SNOWBIRD, UTAH--When it comes to which boys they'd like to date, teenage girls aren't the only ones who tend to copy each other's choices. Nature is full of species behaving like adolescent humans, and new research shows that the tendency to copy may be a heritable trait, at least in guppies.
Humans and other brainy mammals often teach their young to mimic the behavior of others. Young chimps, for example, have been observed intently watching as their elders show them how to crack open nuts using rocks. Such lessons ensure that certain behaviors will be passed on to the next generation. But in shorter lived, less social animals such as fish, there aren't many teachable moments. Yet in some species, generation after generation, animals still seem to copy each other's behaviors, leaving scientists to wonder if the copying habit itself can be inherited.
To test the idea, biologist Lee Dugatkin of the University of Louisville in Kentucky examined female guppies, which mimic the mate choices of their peers. After a group of female fish gave birth, Dugatkin watched the moms to see how likely they were to copy another female's mate choice. Each mom was put in a tank alone with two males in adjacent tanks on either side. Another female was placed in a tank next to one of the males, and the mom was able to watch the courtship unfold. The courting female was then removed, leaving the mom alone to make a selection. If she spent more of her time near the male "chosen" by the other female, she was a considered a copier. About 85% of the females proved to be copiers, Dugatkin found.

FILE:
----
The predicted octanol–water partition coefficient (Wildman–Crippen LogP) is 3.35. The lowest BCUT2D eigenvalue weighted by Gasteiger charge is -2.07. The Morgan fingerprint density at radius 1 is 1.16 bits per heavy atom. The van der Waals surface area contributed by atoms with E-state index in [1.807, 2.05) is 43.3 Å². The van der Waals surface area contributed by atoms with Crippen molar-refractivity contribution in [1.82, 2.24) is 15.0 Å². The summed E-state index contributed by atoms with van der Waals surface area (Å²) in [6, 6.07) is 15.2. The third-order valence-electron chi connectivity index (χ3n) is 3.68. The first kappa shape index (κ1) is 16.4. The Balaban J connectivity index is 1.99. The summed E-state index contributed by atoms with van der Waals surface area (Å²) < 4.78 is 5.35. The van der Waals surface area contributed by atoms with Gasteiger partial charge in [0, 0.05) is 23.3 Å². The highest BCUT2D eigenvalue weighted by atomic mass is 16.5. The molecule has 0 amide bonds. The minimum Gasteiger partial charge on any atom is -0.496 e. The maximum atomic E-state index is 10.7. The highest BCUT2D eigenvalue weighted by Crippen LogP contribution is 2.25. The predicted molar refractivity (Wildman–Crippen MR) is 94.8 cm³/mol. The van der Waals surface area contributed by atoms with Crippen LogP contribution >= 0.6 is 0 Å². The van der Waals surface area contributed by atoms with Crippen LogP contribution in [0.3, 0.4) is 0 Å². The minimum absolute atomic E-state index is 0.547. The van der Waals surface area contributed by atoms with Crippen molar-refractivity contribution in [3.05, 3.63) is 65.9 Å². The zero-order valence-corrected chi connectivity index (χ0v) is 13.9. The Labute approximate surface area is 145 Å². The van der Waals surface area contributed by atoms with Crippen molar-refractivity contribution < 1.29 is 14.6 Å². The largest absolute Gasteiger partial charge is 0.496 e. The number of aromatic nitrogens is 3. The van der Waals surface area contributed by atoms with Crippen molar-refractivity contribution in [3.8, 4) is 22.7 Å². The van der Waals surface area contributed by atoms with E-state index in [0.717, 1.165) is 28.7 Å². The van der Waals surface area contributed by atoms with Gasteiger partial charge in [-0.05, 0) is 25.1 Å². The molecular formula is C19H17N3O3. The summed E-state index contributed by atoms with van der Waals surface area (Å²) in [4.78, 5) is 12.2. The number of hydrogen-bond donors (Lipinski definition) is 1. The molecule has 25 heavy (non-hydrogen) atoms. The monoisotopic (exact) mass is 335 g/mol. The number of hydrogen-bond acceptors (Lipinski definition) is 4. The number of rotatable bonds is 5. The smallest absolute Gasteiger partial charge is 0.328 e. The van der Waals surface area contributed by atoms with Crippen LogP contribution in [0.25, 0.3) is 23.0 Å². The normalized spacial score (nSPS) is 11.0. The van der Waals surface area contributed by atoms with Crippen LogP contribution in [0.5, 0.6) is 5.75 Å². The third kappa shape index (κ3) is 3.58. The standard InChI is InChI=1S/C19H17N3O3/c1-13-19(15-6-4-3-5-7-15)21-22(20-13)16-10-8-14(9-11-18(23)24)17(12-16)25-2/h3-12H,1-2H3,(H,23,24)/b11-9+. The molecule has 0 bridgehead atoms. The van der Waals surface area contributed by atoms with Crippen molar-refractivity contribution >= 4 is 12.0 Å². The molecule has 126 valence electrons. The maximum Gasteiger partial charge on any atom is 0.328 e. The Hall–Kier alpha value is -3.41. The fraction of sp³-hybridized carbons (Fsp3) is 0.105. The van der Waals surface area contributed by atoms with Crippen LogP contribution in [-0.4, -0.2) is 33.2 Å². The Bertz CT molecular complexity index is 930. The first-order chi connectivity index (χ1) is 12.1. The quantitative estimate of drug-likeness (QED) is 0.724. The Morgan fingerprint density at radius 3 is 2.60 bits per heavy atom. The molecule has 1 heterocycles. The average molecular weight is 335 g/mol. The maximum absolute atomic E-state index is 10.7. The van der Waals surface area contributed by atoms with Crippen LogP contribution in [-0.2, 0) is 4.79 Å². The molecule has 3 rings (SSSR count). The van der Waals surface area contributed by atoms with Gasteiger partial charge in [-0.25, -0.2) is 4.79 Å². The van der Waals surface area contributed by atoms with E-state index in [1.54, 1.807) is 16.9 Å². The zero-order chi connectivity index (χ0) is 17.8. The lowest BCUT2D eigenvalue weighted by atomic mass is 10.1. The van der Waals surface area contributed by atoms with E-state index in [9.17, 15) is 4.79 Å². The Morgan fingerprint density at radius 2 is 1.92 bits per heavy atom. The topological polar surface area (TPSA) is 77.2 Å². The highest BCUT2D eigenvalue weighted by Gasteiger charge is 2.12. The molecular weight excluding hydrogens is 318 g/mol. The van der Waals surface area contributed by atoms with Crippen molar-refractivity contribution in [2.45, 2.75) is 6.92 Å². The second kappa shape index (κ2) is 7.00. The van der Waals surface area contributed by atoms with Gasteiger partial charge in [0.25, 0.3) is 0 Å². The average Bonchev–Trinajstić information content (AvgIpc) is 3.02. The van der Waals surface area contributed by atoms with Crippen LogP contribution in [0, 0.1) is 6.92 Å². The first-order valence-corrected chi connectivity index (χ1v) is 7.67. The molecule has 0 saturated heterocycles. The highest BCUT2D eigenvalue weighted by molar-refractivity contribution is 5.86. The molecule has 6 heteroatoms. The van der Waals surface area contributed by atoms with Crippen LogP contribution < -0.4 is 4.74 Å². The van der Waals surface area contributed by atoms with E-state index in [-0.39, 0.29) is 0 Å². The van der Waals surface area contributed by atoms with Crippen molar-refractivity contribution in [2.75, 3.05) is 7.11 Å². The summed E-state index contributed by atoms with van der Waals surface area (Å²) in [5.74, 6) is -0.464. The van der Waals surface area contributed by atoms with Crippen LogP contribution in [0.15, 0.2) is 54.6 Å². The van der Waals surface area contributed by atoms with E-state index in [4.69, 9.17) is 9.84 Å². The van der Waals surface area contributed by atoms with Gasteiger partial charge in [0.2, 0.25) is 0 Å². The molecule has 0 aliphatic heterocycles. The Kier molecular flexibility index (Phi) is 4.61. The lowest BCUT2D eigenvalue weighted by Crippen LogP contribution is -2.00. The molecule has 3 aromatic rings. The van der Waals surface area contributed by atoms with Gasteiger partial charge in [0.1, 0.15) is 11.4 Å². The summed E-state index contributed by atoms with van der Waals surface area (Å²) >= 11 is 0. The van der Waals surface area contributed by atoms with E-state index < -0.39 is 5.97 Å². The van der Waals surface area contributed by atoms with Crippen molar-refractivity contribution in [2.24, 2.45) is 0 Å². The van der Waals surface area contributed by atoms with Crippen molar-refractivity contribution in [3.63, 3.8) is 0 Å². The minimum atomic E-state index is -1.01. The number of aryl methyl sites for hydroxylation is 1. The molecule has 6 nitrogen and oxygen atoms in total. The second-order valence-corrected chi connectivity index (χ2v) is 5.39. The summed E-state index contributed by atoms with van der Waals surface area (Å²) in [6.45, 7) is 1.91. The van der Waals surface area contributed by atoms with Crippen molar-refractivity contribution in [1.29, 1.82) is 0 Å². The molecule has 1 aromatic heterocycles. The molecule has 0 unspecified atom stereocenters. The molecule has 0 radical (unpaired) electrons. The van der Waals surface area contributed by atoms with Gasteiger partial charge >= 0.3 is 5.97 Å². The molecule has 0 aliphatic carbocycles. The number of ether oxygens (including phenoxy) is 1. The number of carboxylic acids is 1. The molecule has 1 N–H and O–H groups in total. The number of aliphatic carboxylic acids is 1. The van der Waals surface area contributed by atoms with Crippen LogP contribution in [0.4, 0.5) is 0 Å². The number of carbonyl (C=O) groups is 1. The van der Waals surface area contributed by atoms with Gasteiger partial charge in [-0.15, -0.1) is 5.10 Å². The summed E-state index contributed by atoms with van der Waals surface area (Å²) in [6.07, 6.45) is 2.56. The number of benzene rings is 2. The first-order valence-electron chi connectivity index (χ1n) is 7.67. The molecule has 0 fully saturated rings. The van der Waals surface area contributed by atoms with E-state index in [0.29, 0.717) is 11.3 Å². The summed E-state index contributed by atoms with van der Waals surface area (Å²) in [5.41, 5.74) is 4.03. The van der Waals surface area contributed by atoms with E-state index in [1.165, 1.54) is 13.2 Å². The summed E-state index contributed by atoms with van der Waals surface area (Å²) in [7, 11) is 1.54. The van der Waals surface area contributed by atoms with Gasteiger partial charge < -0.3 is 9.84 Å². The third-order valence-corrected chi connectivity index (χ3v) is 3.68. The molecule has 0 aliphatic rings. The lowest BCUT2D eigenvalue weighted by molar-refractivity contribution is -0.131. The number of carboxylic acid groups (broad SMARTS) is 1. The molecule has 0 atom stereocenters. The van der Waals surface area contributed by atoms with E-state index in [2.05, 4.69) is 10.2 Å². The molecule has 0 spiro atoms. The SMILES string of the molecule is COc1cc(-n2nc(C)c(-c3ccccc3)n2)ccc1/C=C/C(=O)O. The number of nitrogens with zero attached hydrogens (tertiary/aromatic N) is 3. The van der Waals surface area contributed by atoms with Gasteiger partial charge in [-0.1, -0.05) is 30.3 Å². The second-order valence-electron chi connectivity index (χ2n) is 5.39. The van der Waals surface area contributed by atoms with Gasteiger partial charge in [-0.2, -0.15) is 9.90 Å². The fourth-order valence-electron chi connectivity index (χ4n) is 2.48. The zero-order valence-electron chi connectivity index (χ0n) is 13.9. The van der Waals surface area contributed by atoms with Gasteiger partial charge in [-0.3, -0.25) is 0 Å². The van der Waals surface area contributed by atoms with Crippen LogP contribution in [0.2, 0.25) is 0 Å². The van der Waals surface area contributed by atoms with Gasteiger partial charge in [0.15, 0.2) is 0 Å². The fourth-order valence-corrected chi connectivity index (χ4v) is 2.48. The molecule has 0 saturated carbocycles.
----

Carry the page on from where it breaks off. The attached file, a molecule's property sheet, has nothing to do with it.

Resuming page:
Once the offspring of the copiers were ready to mate, Dugatkin put them through the same tests and found that they also were more likely to be copiers than were the offspring of the 15% of moms with an independent streak. This suggests that the tendency to copy another's mate choice preference is a heritable trait, says Dugatkin, who presented his results here 9 August at a meeting of the Animal Behavior Society.
The findings suggest that guppy culture, such as it is, may have a strong genetic component, says John Swaddle, a behavioral ecologist at the College of William and Mary in Williamsburg, Virginia, who studies mate choice copying in finches. As a result, behavior may be passed more quickly through copying than through genes in some cases, he says.